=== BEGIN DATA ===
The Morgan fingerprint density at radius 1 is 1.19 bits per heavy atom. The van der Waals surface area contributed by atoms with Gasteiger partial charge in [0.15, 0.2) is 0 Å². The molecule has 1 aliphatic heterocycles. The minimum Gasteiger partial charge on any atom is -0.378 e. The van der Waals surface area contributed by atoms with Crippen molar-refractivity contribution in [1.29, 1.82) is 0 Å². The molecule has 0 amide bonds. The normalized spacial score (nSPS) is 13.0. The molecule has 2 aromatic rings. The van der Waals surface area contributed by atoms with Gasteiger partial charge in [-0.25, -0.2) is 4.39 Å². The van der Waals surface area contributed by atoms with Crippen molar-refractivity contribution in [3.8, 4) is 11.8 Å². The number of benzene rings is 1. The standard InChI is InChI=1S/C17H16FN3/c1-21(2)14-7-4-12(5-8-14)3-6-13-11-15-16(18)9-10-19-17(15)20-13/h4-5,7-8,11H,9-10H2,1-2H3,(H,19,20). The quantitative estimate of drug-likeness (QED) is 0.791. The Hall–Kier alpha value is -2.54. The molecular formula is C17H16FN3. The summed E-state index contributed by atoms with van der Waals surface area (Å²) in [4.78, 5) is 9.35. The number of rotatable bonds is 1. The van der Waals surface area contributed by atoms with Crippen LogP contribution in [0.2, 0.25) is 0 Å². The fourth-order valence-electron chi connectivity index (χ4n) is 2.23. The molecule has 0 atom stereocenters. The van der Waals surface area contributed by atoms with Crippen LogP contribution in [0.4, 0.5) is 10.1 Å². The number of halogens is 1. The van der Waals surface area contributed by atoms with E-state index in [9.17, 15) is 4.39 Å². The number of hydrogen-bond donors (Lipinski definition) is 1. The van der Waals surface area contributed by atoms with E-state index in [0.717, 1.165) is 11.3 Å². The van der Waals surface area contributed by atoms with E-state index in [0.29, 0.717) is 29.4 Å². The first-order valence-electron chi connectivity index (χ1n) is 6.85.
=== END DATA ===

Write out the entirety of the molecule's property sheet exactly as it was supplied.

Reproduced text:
The Morgan fingerprint density at radius 1 is 1.19 bits per heavy atom. The van der Waals surface area contributed by atoms with Gasteiger partial charge in [0.15, 0.2) is 0 Å². The molecule has 1 aliphatic heterocycles. The minimum Gasteiger partial charge on any atom is -0.378 e. The van der Waals surface area contributed by atoms with Crippen molar-refractivity contribution in [1.29, 1.82) is 0 Å². The molecule has 0 amide bonds. The normalized spacial score (nSPS) is 13.0. The molecule has 2 aromatic rings. The van der Waals surface area contributed by atoms with Gasteiger partial charge in [-0.25, -0.2) is 4.39 Å². The van der Waals surface area contributed by atoms with Crippen molar-refractivity contribution in [3.8, 4) is 11.8 Å². The number of benzene rings is 1. The standard InChI is InChI=1S/C17H16FN3/c1-21(2)14-7-4-12(5-8-14)3-6-13-11-15-16(18)9-10-19-17(15)20-13/h4-5,7-8,11H,9-10H2,1-2H3,(H,19,20). The quantitative estimate of drug-likeness (QED) is 0.791. The Hall–Kier alpha value is -2.54. The molecular formula is C17H16FN3. The summed E-state index contributed by atoms with van der Waals surface area (Å²) in [4.78, 5) is 9.35. The number of rotatable bonds is 1. The van der Waals surface area contributed by atoms with Crippen LogP contribution in [0.2, 0.25) is 0 Å². The fourth-order valence-electron chi connectivity index (χ4n) is 2.23. The molecule has 0 atom stereocenters. The van der Waals surface area contributed by atoms with Crippen LogP contribution in [0.4, 0.5) is 10.1 Å². The number of halogens is 1. The van der Waals surface area contributed by atoms with E-state index in [9.17, 15) is 4.39 Å². The number of hydrogen-bond donors (Lipinski definition) is 1. The van der Waals surface area contributed by atoms with E-state index in [0.717, 1.165) is 11.3 Å². The van der Waals surface area contributed by atoms with E-state index in [0.29, 0.717) is 29.4 Å². The first-order valence-electron chi connectivity index (χ1n) is 6.85.